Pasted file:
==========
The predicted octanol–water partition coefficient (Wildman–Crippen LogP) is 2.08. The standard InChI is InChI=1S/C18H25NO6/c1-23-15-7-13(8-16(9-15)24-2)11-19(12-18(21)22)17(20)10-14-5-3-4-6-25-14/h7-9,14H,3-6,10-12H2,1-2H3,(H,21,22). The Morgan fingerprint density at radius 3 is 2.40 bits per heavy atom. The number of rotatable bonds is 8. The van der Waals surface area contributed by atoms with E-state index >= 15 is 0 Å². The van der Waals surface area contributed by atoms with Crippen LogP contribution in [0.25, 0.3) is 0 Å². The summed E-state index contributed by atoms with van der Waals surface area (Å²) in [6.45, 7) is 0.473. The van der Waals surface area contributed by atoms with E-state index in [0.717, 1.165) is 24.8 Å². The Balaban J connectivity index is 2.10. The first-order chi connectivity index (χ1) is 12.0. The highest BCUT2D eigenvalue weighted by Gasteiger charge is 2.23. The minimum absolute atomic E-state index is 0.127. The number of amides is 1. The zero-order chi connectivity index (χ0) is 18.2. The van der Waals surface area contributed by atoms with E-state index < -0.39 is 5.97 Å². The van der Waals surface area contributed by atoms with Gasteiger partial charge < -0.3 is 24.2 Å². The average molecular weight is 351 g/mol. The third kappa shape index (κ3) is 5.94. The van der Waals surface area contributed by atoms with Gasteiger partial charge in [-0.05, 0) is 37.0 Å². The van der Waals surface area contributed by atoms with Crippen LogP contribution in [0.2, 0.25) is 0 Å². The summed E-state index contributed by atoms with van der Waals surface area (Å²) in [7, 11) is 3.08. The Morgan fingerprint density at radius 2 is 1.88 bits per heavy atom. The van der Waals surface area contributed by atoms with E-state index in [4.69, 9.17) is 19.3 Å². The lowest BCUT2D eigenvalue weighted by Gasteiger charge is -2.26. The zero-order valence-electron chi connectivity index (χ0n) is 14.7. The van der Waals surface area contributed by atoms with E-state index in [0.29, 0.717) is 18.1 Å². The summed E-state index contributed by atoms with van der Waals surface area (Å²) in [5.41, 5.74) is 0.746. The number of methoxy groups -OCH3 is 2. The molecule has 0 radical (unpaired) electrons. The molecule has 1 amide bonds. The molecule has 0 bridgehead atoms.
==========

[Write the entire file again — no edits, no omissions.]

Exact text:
The predicted octanol–water partition coefficient (Wildman–Crippen LogP) is 2.08. The standard InChI is InChI=1S/C18H25NO6/c1-23-15-7-13(8-16(9-15)24-2)11-19(12-18(21)22)17(20)10-14-5-3-4-6-25-14/h7-9,14H,3-6,10-12H2,1-2H3,(H,21,22). The Morgan fingerprint density at radius 3 is 2.40 bits per heavy atom. The number of rotatable bonds is 8. The van der Waals surface area contributed by atoms with E-state index >= 15 is 0 Å². The van der Waals surface area contributed by atoms with Crippen LogP contribution in [0.25, 0.3) is 0 Å². The summed E-state index contributed by atoms with van der Waals surface area (Å²) in [6.45, 7) is 0.473. The van der Waals surface area contributed by atoms with E-state index in [0.717, 1.165) is 24.8 Å². The Balaban J connectivity index is 2.10. The first-order chi connectivity index (χ1) is 12.0. The highest BCUT2D eigenvalue weighted by Gasteiger charge is 2.23. The minimum absolute atomic E-state index is 0.127. The number of amides is 1. The zero-order chi connectivity index (χ0) is 18.2. The van der Waals surface area contributed by atoms with E-state index < -0.39 is 5.97 Å². The van der Waals surface area contributed by atoms with Gasteiger partial charge < -0.3 is 24.2 Å². The average molecular weight is 351 g/mol. The third kappa shape index (κ3) is 5.94. The van der Waals surface area contributed by atoms with Gasteiger partial charge in [-0.05, 0) is 37.0 Å². The van der Waals surface area contributed by atoms with Crippen LogP contribution in [0.2, 0.25) is 0 Å². The summed E-state index contributed by atoms with van der Waals surface area (Å²) in [7, 11) is 3.08. The Morgan fingerprint density at radius 2 is 1.88 bits per heavy atom. The van der Waals surface area contributed by atoms with E-state index in [4.69, 9.17) is 19.3 Å². The lowest BCUT2D eigenvalue weighted by Gasteiger charge is -2.26. The zero-order valence-electron chi connectivity index (χ0n) is 14.7. The van der Waals surface area contributed by atoms with E-state index in [0.29, 0.717) is 18.1 Å². The summed E-state index contributed by atoms with van der Waals surface area (Å²) in [5.41, 5.74) is 0.746. The number of methoxy groups -OCH3 is 2. The molecule has 0 radical (unpaired) electrons. The molecule has 1 amide bonds. The molecule has 0 bridgehead atoms.